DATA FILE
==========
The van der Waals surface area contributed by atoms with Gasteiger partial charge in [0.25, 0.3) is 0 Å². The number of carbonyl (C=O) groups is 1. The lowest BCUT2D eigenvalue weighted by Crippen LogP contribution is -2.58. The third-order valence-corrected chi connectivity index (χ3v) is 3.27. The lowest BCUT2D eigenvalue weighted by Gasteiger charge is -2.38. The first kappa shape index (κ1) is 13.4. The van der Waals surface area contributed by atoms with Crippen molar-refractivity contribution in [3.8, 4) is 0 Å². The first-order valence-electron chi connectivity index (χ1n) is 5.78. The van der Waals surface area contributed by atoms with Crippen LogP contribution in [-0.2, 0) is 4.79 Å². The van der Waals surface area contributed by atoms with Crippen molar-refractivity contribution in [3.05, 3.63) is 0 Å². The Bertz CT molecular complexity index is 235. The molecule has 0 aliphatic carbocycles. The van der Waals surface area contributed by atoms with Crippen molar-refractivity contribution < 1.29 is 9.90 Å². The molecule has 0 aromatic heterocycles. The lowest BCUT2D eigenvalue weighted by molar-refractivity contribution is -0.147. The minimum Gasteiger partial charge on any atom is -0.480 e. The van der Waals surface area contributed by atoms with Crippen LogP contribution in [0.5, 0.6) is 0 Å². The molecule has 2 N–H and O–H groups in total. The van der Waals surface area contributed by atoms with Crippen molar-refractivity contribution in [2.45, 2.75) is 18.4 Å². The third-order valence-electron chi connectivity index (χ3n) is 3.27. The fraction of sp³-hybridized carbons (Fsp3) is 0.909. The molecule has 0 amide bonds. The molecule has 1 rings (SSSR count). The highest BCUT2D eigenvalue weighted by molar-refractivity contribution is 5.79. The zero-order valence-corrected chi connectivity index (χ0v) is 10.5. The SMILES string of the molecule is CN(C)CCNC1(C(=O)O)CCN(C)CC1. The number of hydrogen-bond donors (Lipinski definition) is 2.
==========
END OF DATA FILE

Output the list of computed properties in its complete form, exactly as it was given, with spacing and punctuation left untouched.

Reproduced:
The van der Waals surface area contributed by atoms with Gasteiger partial charge in [0.25, 0.3) is 0 Å². The number of carbonyl (C=O) groups is 1. The lowest BCUT2D eigenvalue weighted by Crippen LogP contribution is -2.58. The third-order valence-corrected chi connectivity index (χ3v) is 3.27. The lowest BCUT2D eigenvalue weighted by Gasteiger charge is -2.38. The first kappa shape index (κ1) is 13.4. The van der Waals surface area contributed by atoms with Crippen molar-refractivity contribution in [3.8, 4) is 0 Å². The first-order valence-electron chi connectivity index (χ1n) is 5.78. The van der Waals surface area contributed by atoms with Crippen LogP contribution in [-0.2, 0) is 4.79 Å². The van der Waals surface area contributed by atoms with Crippen molar-refractivity contribution in [3.05, 3.63) is 0 Å². The Bertz CT molecular complexity index is 235. The molecule has 0 aliphatic carbocycles. The van der Waals surface area contributed by atoms with Crippen molar-refractivity contribution < 1.29 is 9.90 Å². The molecule has 0 aromatic heterocycles. The lowest BCUT2D eigenvalue weighted by molar-refractivity contribution is -0.147. The minimum Gasteiger partial charge on any atom is -0.480 e. The van der Waals surface area contributed by atoms with Crippen LogP contribution in [0.5, 0.6) is 0 Å². The molecule has 2 N–H and O–H groups in total. The van der Waals surface area contributed by atoms with Crippen molar-refractivity contribution in [2.45, 2.75) is 18.4 Å². The third-order valence-electron chi connectivity index (χ3n) is 3.27. The fraction of sp³-hybridized carbons (Fsp3) is 0.909. The molecule has 0 amide bonds. The molecule has 1 rings (SSSR count). The highest BCUT2D eigenvalue weighted by molar-refractivity contribution is 5.79. The zero-order valence-corrected chi connectivity index (χ0v) is 10.5. The SMILES string of the molecule is CN(C)CCNC1(C(=O)O)CCN(C)CC1. The number of hydrogen-bond donors (Lipinski definition) is 2.